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Catalonians Rally in Barcelona to Protest Push for Secession From Spain

  • VOA News

Catalonians are rallying in Barcelona to protest the Catalan government's push for secession from Spain.

Police say 350,000 demonstrators attended, while organizers say more than 900,000 people joined in. The march was peaceful and no major incidents were reported.

"We have perhaps been silent too long," one protester told the French news agency on Sunday.

Last week, Catalonians voted overwhelmingly for independence. In that poll, deemed illegal by Madrid, 90 percent voted to break with Spain, but the turnout was well under half of the electorate.

A woman kisses a ballot before voting at a polling station for the banned independence referendum in Barcelona, Spain, Oct. 1, 2017.
A woman kisses a ballot before voting at a polling station for the banned independence referendum in Barcelona, Spain, Oct. 1, 2017.

Opinion polls have consistently suggested more Catalans favor remaining in Spain than declaring independence.

Organizers say the slogan for Sunday's rally is "Enough, let's recover good sense."

Protesters gathered at Barcelona's Urquinaona square are singing "Viva Espana."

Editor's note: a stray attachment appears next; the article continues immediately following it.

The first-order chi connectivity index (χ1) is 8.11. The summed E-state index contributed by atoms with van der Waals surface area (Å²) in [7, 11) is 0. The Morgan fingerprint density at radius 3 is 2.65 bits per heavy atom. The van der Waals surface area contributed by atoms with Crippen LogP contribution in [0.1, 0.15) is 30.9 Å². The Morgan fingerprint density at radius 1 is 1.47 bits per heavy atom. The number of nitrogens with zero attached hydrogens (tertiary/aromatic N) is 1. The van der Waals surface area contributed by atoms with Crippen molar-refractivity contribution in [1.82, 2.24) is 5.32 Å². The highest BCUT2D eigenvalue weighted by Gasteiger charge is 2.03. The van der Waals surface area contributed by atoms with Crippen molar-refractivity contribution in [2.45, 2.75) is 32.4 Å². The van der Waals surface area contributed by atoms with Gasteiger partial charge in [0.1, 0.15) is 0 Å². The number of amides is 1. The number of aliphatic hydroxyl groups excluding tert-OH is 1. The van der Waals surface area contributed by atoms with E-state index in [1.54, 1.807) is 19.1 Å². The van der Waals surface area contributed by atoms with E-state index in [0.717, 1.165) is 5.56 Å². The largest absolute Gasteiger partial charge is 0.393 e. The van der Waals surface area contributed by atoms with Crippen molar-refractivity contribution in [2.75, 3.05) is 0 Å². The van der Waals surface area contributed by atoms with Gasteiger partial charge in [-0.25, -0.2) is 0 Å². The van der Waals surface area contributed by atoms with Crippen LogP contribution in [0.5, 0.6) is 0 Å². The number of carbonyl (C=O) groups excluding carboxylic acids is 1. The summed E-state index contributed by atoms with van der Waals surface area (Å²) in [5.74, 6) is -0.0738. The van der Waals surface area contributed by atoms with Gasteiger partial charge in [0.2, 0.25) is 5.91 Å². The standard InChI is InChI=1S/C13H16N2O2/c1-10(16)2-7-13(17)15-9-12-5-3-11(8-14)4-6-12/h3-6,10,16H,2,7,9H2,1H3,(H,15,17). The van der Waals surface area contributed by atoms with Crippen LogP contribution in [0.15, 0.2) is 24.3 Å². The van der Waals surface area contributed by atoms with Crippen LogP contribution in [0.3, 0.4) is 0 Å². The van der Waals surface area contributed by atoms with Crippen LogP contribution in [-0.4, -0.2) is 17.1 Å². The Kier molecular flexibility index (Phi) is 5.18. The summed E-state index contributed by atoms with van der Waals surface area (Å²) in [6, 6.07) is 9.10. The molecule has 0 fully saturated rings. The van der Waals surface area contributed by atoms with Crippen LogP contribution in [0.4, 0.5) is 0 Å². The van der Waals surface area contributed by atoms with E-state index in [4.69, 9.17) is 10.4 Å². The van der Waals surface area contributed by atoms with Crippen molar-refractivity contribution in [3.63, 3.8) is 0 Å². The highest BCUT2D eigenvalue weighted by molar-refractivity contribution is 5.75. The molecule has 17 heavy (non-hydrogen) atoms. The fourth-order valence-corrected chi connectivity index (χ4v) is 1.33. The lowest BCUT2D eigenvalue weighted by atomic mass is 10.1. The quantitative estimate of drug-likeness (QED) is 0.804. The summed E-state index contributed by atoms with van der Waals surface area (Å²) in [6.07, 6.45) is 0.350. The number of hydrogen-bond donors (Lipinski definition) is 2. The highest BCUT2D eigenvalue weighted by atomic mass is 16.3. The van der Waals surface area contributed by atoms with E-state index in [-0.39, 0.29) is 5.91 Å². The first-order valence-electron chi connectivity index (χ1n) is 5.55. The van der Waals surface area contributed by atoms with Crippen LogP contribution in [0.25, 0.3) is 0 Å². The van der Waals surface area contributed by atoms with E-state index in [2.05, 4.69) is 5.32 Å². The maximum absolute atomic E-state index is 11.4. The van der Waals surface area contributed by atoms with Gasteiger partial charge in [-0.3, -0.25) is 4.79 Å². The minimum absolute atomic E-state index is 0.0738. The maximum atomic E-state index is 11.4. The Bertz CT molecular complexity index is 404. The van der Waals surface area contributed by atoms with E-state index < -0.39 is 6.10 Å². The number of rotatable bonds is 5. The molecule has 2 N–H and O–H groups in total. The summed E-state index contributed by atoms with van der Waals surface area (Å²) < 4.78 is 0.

Catalonian leaders, now faced with tough decisions on how to proceed, are calling for dialogue with Spain's national government.

Spanish Prime Minister Mariano Rajoy says he will not rule out using constitutional powers to take away Catalonia's autonomous status, if the region declares independence.

FILE - Spanish Prime Minister Mariano Rajoy.
FILE - Spanish Prime Minister Mariano Rajoy.

In an interview with the Spanish newspaper El Pais published Sunday, Rajoy said that he will consider employing any measure "allowed by the law'' to stop the region's separatists.

On Saturday, thousands of protesters gathered at rallies in Barcelona, Madrid and other Spanish cities to demand dialogue to end the dispute.

Secessionist anger in Catalonia has intensified following the violence last Sunday when Spain’s national police and Civil Guard fired rubber bullets, roughed up Catalans and raided polling stations as part of an effort to disrupt the plebiscite. Catalan authorities say almost 900 people were hurt in the crackdown.

In this Oct. 1, 2017 photo, a Spanish riot police swings a club against would-be voters near a school assigned to be a polling station by the Catalan government in Barcelona, Spain.
In this Oct. 1, 2017 photo, a Spanish riot police swings a club against would-be voters near a school assigned to be a polling station by the Catalan government in Barcelona, Spain.

With the crisis deepening, and no sign of an end to political instability, some Catalan businesses have announced they are relocating their headquarters to other parts of Spain to avoid the possibility of getting knocked out of the European Union common market by a Catalonian secession.

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